High School Kid Dies During Football Game, But Moms Shouldn't Freak Out

De'Antre TurmanParents of young football players everywhere are questioning letting their kids go out for the sport after a tragedy in Georgia. Teenager De'Antre Turman, a star football player at Creekside High School who was already being scouted by college teams, died during a football scrimmage on Friday night. The healthy 16-year-old was making a tackle when onlookers said his body went limp.

In an instant, De'Antre was gone, his neck broken.

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The story of the young boy's death has quickly gone viral, and understandably so.

No one wants to see this happen to their child, and with an estimated one million kids playing high school football in America, the Turman family's tragedy is one that hits home in a lot of households.

For at least a few moments, after I read about De'Antre's story, I'll admit I breathed a sigh of relief that my daughter is not particularly athletic, and that the sport she does play -- soccer -- does not involve a lot of contact (at least not at the AYSO level).

It's a reaction I'm sure a fair amount of parents had. Others, parents of kids who do have an interest in football or whose kids are already playing the sport, are debating pulling their kids away.

No one wants this to be their child.

And yet? A reality check, if I may?

There's no reason to change anything you're doing, at least not if you're already following proper safety precautions with your football playing kids.

Do they wear pads? Helmets? Follow the rules? Then don't worry.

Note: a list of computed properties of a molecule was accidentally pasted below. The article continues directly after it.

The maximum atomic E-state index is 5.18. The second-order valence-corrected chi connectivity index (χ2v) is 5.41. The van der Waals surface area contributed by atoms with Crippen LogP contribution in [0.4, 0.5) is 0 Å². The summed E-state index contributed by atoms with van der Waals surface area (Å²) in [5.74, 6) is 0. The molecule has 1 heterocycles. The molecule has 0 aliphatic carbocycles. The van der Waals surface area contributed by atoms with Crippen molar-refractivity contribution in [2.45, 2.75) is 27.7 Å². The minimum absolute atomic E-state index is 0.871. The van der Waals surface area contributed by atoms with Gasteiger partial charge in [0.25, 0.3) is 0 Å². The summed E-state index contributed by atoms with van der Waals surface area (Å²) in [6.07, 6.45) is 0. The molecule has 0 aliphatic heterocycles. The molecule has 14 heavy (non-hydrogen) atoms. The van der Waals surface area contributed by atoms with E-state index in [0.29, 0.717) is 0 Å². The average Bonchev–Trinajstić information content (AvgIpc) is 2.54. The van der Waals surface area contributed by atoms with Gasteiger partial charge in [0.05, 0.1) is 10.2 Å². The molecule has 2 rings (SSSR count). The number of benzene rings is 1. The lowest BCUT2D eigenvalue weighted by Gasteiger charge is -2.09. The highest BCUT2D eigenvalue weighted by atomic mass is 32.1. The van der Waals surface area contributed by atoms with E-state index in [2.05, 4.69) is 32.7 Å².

Accidents like the one that claimed the life of an otherwise healthy 16-year-old boy on Friday night are rare. According to the data, there are approximately four fatalities a year directly related to football -- and those cover every level from sandlot play to high school to college to the NFL. The rate of direct fatalities in high school (grades 9-12) was 0.18 per 100,000 participants.

That's low.

REALLY low.

Every single death is tragic, yes. My heart breaks for De'Antre's family.

But simply because one child died playing football doesn't mean we need to pull every kid out of the sport. Your kid is much more likely to be killed in a car accident (motor vehicle accidents are the LEADING cause of death for kids 3 to 14 in the US) than fatally injured on the football field. When was the last time you considered banning your kid from riding in cars?

Never, huh?

This is one of the hard parts of being a parent. Sometimes our kids do things that carry some risk, and we have to just let them do it so they can actually have joy in their lives, so they can grow as people. It's not easy, and stories like De'Antre's make it even harder, but we can't parent with kneejerk reactions. We have to parent with common sense, with the ability to look at the facts and measure out what's right.

Do you let your kids play football? Will this tragedy change that?

 

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